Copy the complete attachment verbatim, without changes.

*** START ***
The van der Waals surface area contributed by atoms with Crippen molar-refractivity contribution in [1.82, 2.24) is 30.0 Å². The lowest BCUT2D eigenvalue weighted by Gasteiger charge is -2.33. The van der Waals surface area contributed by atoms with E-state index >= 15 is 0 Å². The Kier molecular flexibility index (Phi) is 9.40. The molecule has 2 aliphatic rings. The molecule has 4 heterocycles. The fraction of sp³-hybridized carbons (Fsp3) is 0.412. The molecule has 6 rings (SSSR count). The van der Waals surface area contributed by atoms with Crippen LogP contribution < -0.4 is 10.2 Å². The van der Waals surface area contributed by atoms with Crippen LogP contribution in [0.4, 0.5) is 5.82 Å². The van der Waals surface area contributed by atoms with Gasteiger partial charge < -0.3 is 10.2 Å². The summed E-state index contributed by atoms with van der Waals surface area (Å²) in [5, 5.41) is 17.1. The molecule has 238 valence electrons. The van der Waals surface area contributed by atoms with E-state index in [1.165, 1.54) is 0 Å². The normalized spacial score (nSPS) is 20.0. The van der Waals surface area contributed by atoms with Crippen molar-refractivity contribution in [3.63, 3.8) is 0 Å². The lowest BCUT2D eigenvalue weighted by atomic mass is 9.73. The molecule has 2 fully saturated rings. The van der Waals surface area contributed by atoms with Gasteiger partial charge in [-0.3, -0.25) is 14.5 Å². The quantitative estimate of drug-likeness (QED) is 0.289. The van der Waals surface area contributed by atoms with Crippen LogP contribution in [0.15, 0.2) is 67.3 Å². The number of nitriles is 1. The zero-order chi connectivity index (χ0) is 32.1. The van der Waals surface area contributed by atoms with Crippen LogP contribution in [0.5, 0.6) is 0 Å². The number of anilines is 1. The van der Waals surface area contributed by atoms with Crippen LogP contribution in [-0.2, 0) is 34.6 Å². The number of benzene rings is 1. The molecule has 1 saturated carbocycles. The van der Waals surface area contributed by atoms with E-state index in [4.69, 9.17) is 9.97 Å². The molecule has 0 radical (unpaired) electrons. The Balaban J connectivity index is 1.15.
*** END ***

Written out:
The van der Waals surface area contributed by atoms with Crippen molar-refractivity contribution in [1.82, 2.24) is 30.0 Å². The lowest BCUT2D eigenvalue weighted by Gasteiger charge is -2.33. The van der Waals surface area contributed by atoms with E-state index >= 15 is 0 Å². The Kier molecular flexibility index (Phi) is 9.40. The molecule has 2 aliphatic rings. The molecule has 4 heterocycles. The fraction of sp³-hybridized carbons (Fsp3) is 0.412. The molecule has 6 rings (SSSR count). The van der Waals surface area contributed by atoms with Crippen LogP contribution < -0.4 is 10.2 Å². The van der Waals surface area contributed by atoms with Crippen LogP contribution in [0.4, 0.5) is 5.82 Å². The van der Waals surface area contributed by atoms with Gasteiger partial charge < -0.3 is 10.2 Å². The summed E-state index contributed by atoms with van der Waals surface area (Å²) in [5, 5.41) is 17.1. The molecule has 238 valence electrons. The van der Waals surface area contributed by atoms with E-state index in [1.165, 1.54) is 0 Å². The normalized spacial score (nSPS) is 20.0. The van der Waals surface area contributed by atoms with Crippen molar-refractivity contribution in [3.63, 3.8) is 0 Å². The lowest BCUT2D eigenvalue weighted by atomic mass is 9.73. The molecule has 2 fully saturated rings. The van der Waals surface area contributed by atoms with Gasteiger partial charge in [-0.3, -0.25) is 14.5 Å². The quantitative estimate of drug-likeness (QED) is 0.289. The van der Waals surface area contributed by atoms with Crippen LogP contribution in [0.15, 0.2) is 67.3 Å². The number of nitriles is 1. The zero-order chi connectivity index (χ0) is 32.1. The van der Waals surface area contributed by atoms with Crippen LogP contribution in [0.5, 0.6) is 0 Å². The number of anilines is 1. The van der Waals surface area contributed by atoms with Crippen LogP contribution in [-0.2, 0) is 34.6 Å². The number of benzene rings is 1. The molecule has 1 saturated carbocycles. The van der Waals surface area contributed by atoms with E-state index in [4.69, 9.17) is 9.97 Å². The molecule has 0 radical (unpaired) electrons. The Balaban J connectivity index is 1.15.